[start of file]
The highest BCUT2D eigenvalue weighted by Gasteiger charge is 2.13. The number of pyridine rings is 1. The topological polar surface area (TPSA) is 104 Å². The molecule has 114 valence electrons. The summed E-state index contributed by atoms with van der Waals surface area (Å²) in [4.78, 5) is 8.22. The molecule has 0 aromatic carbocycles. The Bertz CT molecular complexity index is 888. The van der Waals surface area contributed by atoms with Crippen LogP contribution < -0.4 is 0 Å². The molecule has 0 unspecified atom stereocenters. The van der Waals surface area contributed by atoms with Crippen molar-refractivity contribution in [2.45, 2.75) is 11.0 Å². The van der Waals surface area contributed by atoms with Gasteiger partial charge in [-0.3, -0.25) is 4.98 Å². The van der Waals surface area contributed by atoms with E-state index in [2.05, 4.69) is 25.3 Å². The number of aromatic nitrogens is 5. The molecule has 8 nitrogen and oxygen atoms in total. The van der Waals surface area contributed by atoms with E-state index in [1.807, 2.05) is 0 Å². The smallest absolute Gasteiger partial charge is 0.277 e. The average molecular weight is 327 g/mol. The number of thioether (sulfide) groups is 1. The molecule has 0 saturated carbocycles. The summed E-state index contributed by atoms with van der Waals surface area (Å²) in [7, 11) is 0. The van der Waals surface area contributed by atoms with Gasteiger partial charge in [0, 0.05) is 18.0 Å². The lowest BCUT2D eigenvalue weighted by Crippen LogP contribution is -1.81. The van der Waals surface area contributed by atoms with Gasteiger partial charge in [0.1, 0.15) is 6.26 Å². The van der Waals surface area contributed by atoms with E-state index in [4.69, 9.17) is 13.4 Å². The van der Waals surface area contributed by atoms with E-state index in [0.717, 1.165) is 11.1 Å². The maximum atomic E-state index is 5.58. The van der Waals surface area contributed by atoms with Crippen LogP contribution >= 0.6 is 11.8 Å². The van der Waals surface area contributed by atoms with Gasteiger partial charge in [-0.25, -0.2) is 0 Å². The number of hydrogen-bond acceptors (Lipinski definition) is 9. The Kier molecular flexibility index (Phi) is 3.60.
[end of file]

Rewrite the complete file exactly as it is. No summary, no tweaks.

The highest BCUT2D eigenvalue weighted by Gasteiger charge is 2.13. The number of pyridine rings is 1. The topological polar surface area (TPSA) is 104 Å². The molecule has 114 valence electrons. The summed E-state index contributed by atoms with van der Waals surface area (Å²) in [4.78, 5) is 8.22. The molecule has 0 aromatic carbocycles. The Bertz CT molecular complexity index is 888. The van der Waals surface area contributed by atoms with Crippen LogP contribution < -0.4 is 0 Å². The molecule has 0 unspecified atom stereocenters. The van der Waals surface area contributed by atoms with Crippen molar-refractivity contribution in [2.45, 2.75) is 11.0 Å². The van der Waals surface area contributed by atoms with Gasteiger partial charge in [-0.3, -0.25) is 4.98 Å². The van der Waals surface area contributed by atoms with E-state index in [2.05, 4.69) is 25.3 Å². The number of aromatic nitrogens is 5. The molecule has 8 nitrogen and oxygen atoms in total. The van der Waals surface area contributed by atoms with E-state index in [1.807, 2.05) is 0 Å². The smallest absolute Gasteiger partial charge is 0.277 e. The average molecular weight is 327 g/mol. The number of thioether (sulfide) groups is 1. The molecule has 0 saturated carbocycles. The summed E-state index contributed by atoms with van der Waals surface area (Å²) in [7, 11) is 0. The van der Waals surface area contributed by atoms with Gasteiger partial charge in [0, 0.05) is 18.0 Å². The lowest BCUT2D eigenvalue weighted by Crippen LogP contribution is -1.81. The van der Waals surface area contributed by atoms with Gasteiger partial charge in [0.1, 0.15) is 6.26 Å². The van der Waals surface area contributed by atoms with E-state index in [4.69, 9.17) is 13.4 Å². The van der Waals surface area contributed by atoms with E-state index in [0.717, 1.165) is 11.1 Å². The maximum atomic E-state index is 5.58. The van der Waals surface area contributed by atoms with Crippen LogP contribution >= 0.6 is 11.8 Å². The van der Waals surface area contributed by atoms with Gasteiger partial charge in [-0.25, -0.2) is 0 Å². The number of hydrogen-bond acceptors (Lipinski definition) is 9. The Kier molecular flexibility index (Phi) is 3.60.